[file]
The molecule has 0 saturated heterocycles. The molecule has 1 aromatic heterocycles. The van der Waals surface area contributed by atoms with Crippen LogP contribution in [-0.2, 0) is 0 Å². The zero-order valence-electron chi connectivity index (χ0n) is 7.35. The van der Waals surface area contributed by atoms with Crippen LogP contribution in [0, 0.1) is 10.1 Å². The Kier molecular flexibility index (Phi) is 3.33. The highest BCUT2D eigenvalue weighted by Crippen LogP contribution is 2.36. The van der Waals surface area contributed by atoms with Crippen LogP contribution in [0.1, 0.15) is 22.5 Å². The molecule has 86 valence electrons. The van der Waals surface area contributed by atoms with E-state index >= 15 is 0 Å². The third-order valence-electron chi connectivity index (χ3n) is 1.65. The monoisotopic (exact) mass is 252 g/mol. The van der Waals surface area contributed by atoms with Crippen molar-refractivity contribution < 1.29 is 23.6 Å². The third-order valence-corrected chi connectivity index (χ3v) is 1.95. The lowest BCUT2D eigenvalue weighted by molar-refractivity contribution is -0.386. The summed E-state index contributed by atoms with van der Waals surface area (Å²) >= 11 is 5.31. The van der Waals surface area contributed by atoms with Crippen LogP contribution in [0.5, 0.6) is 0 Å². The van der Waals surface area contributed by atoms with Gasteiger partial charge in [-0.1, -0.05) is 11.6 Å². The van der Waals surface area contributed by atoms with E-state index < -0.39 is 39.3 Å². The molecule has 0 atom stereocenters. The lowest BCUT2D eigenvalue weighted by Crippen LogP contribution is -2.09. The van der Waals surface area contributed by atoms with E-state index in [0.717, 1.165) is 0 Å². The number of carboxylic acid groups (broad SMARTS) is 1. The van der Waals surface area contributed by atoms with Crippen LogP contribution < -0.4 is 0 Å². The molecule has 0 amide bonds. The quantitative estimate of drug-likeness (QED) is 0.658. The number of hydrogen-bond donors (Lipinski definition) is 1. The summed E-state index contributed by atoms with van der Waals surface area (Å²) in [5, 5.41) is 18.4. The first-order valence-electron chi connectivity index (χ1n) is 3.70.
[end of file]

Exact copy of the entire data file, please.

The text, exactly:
The molecule has 0 saturated heterocycles. The molecule has 1 aromatic heterocycles. The van der Waals surface area contributed by atoms with Crippen LogP contribution in [-0.2, 0) is 0 Å². The zero-order valence-electron chi connectivity index (χ0n) is 7.35. The van der Waals surface area contributed by atoms with Crippen LogP contribution in [0, 0.1) is 10.1 Å². The Kier molecular flexibility index (Phi) is 3.33. The highest BCUT2D eigenvalue weighted by Crippen LogP contribution is 2.36. The van der Waals surface area contributed by atoms with Crippen LogP contribution in [0.1, 0.15) is 22.5 Å². The molecule has 86 valence electrons. The van der Waals surface area contributed by atoms with E-state index >= 15 is 0 Å². The third-order valence-electron chi connectivity index (χ3n) is 1.65. The monoisotopic (exact) mass is 252 g/mol. The van der Waals surface area contributed by atoms with Crippen molar-refractivity contribution < 1.29 is 23.6 Å². The third-order valence-corrected chi connectivity index (χ3v) is 1.95. The lowest BCUT2D eigenvalue weighted by molar-refractivity contribution is -0.386. The summed E-state index contributed by atoms with van der Waals surface area (Å²) >= 11 is 5.31. The van der Waals surface area contributed by atoms with Crippen LogP contribution in [0.5, 0.6) is 0 Å². The van der Waals surface area contributed by atoms with Gasteiger partial charge in [-0.1, -0.05) is 11.6 Å². The van der Waals surface area contributed by atoms with E-state index < -0.39 is 39.3 Å². The molecule has 0 atom stereocenters. The lowest BCUT2D eigenvalue weighted by Crippen LogP contribution is -2.09. The van der Waals surface area contributed by atoms with E-state index in [0.717, 1.165) is 0 Å². The number of carboxylic acid groups (broad SMARTS) is 1. The van der Waals surface area contributed by atoms with Crippen LogP contribution < -0.4 is 0 Å². The molecule has 0 amide bonds. The quantitative estimate of drug-likeness (QED) is 0.658. The number of hydrogen-bond donors (Lipinski definition) is 1. The summed E-state index contributed by atoms with van der Waals surface area (Å²) in [5, 5.41) is 18.4. The first-order valence-electron chi connectivity index (χ1n) is 3.70.